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Jose Padilla and The Death of Liberty
"The very core of liberty secured by our Anglo-Saxon system of separated powers has been freedom from indefinite imprisonment at the will of the Executive." Judge Antonin Scalia
By Mike Whitney
09/10/05 "ICH" -- -- I had to sit down when I heard the Padilla case had been settled. I literally felt sick to my stomach, like I was gasping for air. The case of Jose Padilla is quite simply the most important case in the history of the American judicial system. Hanging in the balance are all the fundamental principles of American jurisprudence including habeas corpus, due process and "the presumption of innocence". All of those basic concepts were summarily revoked by the 3 judge panel of the 4th Circuit Court. The Court ruled in favor of the Bush administration which claimed that it had the right to indefinitely imprison an American citizen without charging him with a crime. The resulting verdict confers absolute authority on the President to incarcerate American citizens without charge and without any legal means for the accused to challenge the terms of his detention. It is the end of "inalienable rights", the end of The Bill of Rights, and the end of any meaningful notion of personal liberty.
The exceedingly important question before us is whether the President of the United States possesses the authority to detain militarily a citizen of this country who is closely associated with al Qaeda, an entity with which the United States is at war; who took up arms on behalf of that enemy and against our country in a foreign combat zone of that war; and who thereafter traveled to the United States for the avowed purpose of further prosecuting that war on American soil, against American citizens and targets. We conclude that the President does possess such authority pursuant to the Authorization for Use of Military Force Joint Resolution enacted by Congress in the wake of the attacks on the United States of September 11, 2001. Accordingly, the judgment of the district court is reversed.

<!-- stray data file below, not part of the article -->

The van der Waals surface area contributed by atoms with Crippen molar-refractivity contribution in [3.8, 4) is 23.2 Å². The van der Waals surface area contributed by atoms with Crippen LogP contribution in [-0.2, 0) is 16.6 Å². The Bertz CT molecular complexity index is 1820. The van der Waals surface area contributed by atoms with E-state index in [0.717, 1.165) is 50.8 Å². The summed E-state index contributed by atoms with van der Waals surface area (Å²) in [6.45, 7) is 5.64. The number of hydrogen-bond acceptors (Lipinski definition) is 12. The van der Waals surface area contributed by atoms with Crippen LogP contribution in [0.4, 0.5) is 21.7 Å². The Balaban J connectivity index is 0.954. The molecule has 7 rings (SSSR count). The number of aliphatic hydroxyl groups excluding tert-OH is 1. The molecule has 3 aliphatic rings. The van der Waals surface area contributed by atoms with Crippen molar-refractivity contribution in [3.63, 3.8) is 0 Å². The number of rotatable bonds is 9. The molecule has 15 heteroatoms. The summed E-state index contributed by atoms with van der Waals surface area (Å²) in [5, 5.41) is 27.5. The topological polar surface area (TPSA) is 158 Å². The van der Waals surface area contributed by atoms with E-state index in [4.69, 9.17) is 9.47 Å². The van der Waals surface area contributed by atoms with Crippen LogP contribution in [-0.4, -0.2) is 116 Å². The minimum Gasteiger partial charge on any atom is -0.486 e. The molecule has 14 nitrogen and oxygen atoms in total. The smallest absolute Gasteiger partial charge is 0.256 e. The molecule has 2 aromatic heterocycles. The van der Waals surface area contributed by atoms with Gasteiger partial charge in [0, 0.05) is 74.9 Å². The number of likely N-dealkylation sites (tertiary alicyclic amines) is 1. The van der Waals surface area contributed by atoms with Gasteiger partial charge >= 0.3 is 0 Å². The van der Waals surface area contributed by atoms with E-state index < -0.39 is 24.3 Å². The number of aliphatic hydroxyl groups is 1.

parties have stipulated to the facts as set forth by the
Padilla met with al Qaeda operatives in Afghanistan, received explosives training in an al Qaedaaffiliated camp, and served as an armed guard at what he understood to be a Taliban outpost.[...]Padilla was, on the facts with which we are presented, “armed and present in a combat zone during armed conflict between al Qaeda/Taliban forces and the
armed forces of the United States.”[...]Padilla eventually escaped to Pakistan, armed with an assault rifle. Id. at 20-21. Once in Pakistan, Padilla met with Khalid Sheikh Mohammad, a senior al Qaeda operations planner, who directed Padilla to travel to the United States for the purpose of blowing up apartment buildings, in continued prosecution of al Qaeda’s war of terror against the United States.
It is only on these facts that we
consider whether the President has the authority to detain Padilla.
The “narrow question,” id. at 2639, addressed by the Court in Hamdi was “whether the Executive has the authority to detain citizens who qualify as ‘enemy combatants,’” id., defined for purposes of that case as “individual[s] who . . . [were] ‘“part of or supporting forces hostile to the United States or coalition partners”’ in Afghanistan and who ‘“engaged in an armed conflict against the United States”’ there,” id. The controlling plurality of the Court answered that narrow question in the affirmative,[...]“[because] [t]he capture and detention of lawful combatants and the capture, detention, and trial of unlawful combatants, by ‘universal agreement and practice,’ are ‘important incident[s] of war,’” id. at 2640